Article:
Earlier this morning I watched a documentary called Linotype: The Film. I didn’t know about it until this past weekend, but it touched on a topic that has been of interest to me for years: printing, along with typography.
The movie touched on a machine called the Linotype, which was a revolutionary machine that made it possible to put things to print, opposed to doing everything by hand. I’ll let Wikipedia describe it for you:
Along with letterpress printing, linotype was the industry standard for newspapers, magazines and posters from the late 19th century to the 1960s and 70s, when it was largely replaced by offset lithography printing and computer typesetting. The name of the machine comes from the fact that it produces an entire line of metal type at once, hence a line-o’-type, a significant improvement over the previous industry standard, i.e., manual, letter-by-letter typesetting using a composing stick and drawers of letters.
During elementary school, I had learned that one of the first Hawaiian newspapers was done in the old style, where it was letter-by-letter. As someone who had always looked into the history of Hawai’i and especially means of Hawaiian documentation, this was of interest to me. The article I had read at the time had to do with what I believe was the 100th anniversary of the first Hawaiian newspaper, and someone was actually going to revive the old machines and print them the old way. I never got a chance to see the final edition of that, and while I grew up in the era of photo printing (which moved into computer printing), I have always had an interest in things that are letterpressed, which to me shows a sense of quality and time put into the product. About 11 years ago, I had wanted to release a 12” single done in a letterpress cover but at the time I had lost my job and couldn’t use my finances for that. I still want to create a business card using letterpress, in fact there’s a company based out of Chicago called Starshaped Press whom I wanted to work with originally. With the help of the internet, I’ve discovered there are some letterpress printers in Portland, Oregon and I hope to have a card made up for me in 2013.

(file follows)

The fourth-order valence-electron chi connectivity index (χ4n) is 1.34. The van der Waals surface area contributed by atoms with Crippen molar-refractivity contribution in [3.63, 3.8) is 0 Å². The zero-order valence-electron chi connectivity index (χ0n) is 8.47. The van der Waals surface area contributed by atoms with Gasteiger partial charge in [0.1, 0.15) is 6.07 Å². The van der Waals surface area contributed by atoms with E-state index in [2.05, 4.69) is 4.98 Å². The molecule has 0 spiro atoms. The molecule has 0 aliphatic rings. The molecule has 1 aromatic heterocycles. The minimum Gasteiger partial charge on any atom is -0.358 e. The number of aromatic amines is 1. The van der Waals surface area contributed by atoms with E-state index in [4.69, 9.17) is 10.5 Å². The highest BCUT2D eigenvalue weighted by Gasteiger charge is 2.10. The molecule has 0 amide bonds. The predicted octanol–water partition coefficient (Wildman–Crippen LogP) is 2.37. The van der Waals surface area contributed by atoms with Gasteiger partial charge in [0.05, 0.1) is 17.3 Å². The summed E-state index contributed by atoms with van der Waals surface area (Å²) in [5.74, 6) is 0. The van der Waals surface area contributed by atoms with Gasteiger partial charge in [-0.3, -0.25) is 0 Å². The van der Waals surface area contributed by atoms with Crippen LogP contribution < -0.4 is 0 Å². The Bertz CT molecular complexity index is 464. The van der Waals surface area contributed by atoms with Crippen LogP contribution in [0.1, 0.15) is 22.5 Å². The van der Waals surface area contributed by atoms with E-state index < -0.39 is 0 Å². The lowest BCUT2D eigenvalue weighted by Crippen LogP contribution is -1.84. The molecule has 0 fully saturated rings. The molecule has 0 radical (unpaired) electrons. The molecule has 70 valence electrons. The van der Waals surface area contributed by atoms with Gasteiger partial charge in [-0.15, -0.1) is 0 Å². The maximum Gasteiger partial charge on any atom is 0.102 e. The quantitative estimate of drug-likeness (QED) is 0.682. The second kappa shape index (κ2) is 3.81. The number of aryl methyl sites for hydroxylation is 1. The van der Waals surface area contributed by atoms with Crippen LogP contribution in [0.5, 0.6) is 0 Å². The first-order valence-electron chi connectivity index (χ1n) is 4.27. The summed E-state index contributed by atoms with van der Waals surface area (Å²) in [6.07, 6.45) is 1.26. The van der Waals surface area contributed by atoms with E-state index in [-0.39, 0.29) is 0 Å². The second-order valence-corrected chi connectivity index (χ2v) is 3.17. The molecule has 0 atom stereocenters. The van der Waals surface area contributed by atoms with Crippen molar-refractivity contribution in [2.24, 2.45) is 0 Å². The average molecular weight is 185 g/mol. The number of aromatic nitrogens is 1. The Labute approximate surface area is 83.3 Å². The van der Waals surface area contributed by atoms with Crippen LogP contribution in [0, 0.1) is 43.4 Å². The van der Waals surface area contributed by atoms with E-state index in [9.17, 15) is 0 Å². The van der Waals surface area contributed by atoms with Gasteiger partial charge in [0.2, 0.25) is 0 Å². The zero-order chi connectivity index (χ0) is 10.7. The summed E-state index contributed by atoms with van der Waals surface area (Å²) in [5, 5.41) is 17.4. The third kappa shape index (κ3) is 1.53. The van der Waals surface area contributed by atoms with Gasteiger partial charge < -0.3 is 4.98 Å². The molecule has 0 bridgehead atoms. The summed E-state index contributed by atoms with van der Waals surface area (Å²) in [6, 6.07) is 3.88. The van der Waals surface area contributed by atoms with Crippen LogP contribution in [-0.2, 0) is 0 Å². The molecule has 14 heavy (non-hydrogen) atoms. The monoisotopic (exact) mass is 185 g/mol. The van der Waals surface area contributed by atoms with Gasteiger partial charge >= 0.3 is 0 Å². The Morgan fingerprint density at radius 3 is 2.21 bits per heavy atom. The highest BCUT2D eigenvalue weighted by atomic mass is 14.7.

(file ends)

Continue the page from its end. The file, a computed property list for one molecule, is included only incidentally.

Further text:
Anyway, Linotype touches on those who still run Linotype machines, a Linotype university that maintains the working parts, along with the reality that these 2-ton machines eventually become scrap metal when no one wants them around. They are heavy beasts and take up a lot of time and space, so if no one knows how to use and work them, it’s useless. With modern technology, they are very much a thing of the past, and were when the last newspaper using the Linotype went off the press in July 1978. Today, we all use computers with a wide range of fonts, typography of which originated from the Linotype people (a company that originated by a German man named Ottmar Mergenthaler). However, when you see the machine used today, as sentences and paragraphs are typed in and adjusted line by line, it’s a work of art and in many ways was genius for its time. We tend to take our modern ways for granted, but it’s great to see how the revolution started. Without the Linotype, it was said that literacy in the United States might not have gone up as they did in the early 20th century.
Eternal gratitude, Etaoin Shrdlu.